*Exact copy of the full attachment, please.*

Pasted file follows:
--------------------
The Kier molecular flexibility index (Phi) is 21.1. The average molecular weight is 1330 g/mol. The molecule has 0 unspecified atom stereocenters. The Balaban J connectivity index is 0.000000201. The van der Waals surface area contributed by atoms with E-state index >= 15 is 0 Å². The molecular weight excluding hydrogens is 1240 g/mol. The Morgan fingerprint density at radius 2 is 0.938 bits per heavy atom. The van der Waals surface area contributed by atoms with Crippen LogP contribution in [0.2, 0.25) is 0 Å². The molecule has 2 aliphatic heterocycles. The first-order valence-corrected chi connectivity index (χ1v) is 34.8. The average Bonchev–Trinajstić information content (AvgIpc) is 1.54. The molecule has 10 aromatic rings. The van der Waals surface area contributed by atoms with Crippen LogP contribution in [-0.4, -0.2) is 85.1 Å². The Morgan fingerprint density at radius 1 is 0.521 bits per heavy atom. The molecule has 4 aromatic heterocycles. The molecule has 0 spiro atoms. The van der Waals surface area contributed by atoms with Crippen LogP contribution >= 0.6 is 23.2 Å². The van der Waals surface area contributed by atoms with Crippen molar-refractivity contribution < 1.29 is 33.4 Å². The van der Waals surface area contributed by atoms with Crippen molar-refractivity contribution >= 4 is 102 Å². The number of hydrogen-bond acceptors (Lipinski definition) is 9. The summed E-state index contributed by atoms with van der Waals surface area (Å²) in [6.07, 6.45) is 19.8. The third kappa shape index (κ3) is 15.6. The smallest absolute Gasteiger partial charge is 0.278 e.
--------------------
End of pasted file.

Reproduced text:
The Kier molecular flexibility index (Phi) is 21.1. The average molecular weight is 1330 g/mol. The molecule has 0 unspecified atom stereocenters. The Balaban J connectivity index is 0.000000201. The van der Waals surface area contributed by atoms with E-state index >= 15 is 0 Å². The molecular weight excluding hydrogens is 1240 g/mol. The Morgan fingerprint density at radius 2 is 0.938 bits per heavy atom. The van der Waals surface area contributed by atoms with Crippen LogP contribution in [0.2, 0.25) is 0 Å². The molecule has 2 aliphatic heterocycles. The first-order valence-corrected chi connectivity index (χ1v) is 34.8. The average Bonchev–Trinajstić information content (AvgIpc) is 1.54. The molecule has 10 aromatic rings. The van der Waals surface area contributed by atoms with Crippen LogP contribution in [-0.4, -0.2) is 85.1 Å². The Morgan fingerprint density at radius 1 is 0.521 bits per heavy atom. The molecule has 4 aromatic heterocycles. The molecule has 0 spiro atoms. The van der Waals surface area contributed by atoms with Crippen LogP contribution >= 0.6 is 23.2 Å². The van der Waals surface area contributed by atoms with Crippen molar-refractivity contribution < 1.29 is 33.4 Å². The van der Waals surface area contributed by atoms with Crippen molar-refractivity contribution >= 4 is 102 Å². The number of hydrogen-bond acceptors (Lipinski definition) is 9. The summed E-state index contributed by atoms with van der Waals surface area (Å²) in [6.07, 6.45) is 19.8. The third kappa shape index (κ3) is 15.6. The smallest absolute Gasteiger partial charge is 0.278 e.